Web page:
6. The statements made by Khaled Mash’al are geared towards internal target audiences sharing a similar ideological concept (the Muslim Brotherhood in Jordan) and a strategic stance based on jihad (the PFLP-General Command). The extremist, at times belligerent rhetoric directed by Khaled Mash’al towards those target audiences starkly contradicts the softened rhetoric (“smile attack”) he and other Hamas spokesmen often employ in interviews granted to Western media. In those interviews, Hamas spokesmen attempt to play down or conceal the ideology and strategy striving for the elimination of the State of Israel by means of terrorism (jihad, “resistance”), put up a pragmatic façade, attempt to market the idea of long-term ceasefire (mentioned by Mash’al in the interview granted to Al-Sabil), and portray the Palestinians as perpetual “victims” of the “aggression” of Israel and “regional and international forces”.1
7. Statements made by Khaled Mash’al (and other Hamas spokesmen) strongly reflect the tension between Hamas’ fundamental extremist views and its desire to improve relations with Western countries, achieve recognition of the movement itself and its administration at the expense of the PA, and to undermine the legitimacy of the State of Israel on the international scene (taking advantage of events viewed by Hamas as successful, such as the flotilla). At this point, however, it is the ideological foundations that have the upper hand in the struggle between radical Islamic ideology and pragmatic needs. In the interview granted to Al-Sabil, Khaled Mash’al stresses that despite the significance Hamas ascribes to broadening its international relations, it categorically refuses to accept the conditions stipulated by the Quartet, mainly recognition of Israel, being aware of the political price that comes with that refusal.
Summary of the speech given by Khaled Mash’al at the graduation ceremony of a summer camp organized by Ahmed Jibril’s PFLP-General Command (Al-Jazeera, August 2, 2010)
1 . On August 2, 2010, Khaled Mash’al gave a belligerent, aggressive speech at the graduation ceremony of a summer camp in Damascus organized by Ahmed Jibril’s PFLP-General Command. In the speech, he called to continue following the path of jihad and “resistance” (i.e., violence and terrorism) against Israel and expressed complete refusal to directly or indirectly negotiate with it.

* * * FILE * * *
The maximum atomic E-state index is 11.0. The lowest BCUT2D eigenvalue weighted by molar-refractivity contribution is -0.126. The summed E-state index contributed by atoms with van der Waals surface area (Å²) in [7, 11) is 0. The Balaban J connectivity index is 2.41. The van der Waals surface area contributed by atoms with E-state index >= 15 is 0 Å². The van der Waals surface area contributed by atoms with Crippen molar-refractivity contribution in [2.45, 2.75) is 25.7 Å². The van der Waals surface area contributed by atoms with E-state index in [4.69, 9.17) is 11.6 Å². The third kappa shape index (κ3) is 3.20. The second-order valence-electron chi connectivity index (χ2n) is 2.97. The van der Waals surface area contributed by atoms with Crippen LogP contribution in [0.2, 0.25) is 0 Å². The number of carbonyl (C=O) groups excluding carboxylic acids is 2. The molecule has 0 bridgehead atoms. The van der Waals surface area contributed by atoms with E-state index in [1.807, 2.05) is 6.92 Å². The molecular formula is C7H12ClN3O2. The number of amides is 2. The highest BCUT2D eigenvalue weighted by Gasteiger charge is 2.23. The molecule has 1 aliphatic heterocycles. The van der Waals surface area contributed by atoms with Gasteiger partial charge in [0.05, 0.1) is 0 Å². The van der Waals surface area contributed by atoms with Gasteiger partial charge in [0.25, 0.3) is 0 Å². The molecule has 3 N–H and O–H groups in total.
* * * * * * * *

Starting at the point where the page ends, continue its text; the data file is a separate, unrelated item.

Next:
2 . Following are the main points mentioned by Khaled Mash’al in his speech (Al-Jazeera, August 2):
a. Mash’al praised the summer camp graduates, saying they reflected the spirit of jihad, sacrifice, and struggle. “This is the way,” he said, “these camps, this younger generation, this gun, this training, these tents, these [training] grounds, this skill in using arms,2 this khaki-colored military uniform, this is the path…”
b. Mash’al ruled out the path of negotiations with Israel: “This path,” according to Mash’al, “will not lead to Palestine. Perhaps it will lead to Washington, perhaps it will lead to destruction, but it will certainly not lead to Palestine…” He further added, “there is no legitimacy for the Israeli-Palestinian negotiations, be they direct or not, for such negotiations have been forced by the Americans and resulted from Israeli pressure.”
c. Mash’al proceeded to lash out against the PLO leadership for choosing the option of negotiations: “You thugs are stuck in the path of negotiations, and it is here that the independent decision is made under the protection offered by the gun”. According to Mash’al, that is the option that must be adhered to (i.e., “the protection by the gun”), even though some Palestinian organizations have strayed from it to choose the path of negotiations.
d. On Hamas’ commitment to the path of jihad: “We are not concerned about being called terrorists, since if our jihad is considered terrorism, then the detractors can say whatever they want. We are going to stick to jihad, resistance, and guns as the path towards liberation and return”. Khaled Mash’al once again stressed the adherence to the “option of resistance” and the “option of the gun” since “that is our path of might and honor”.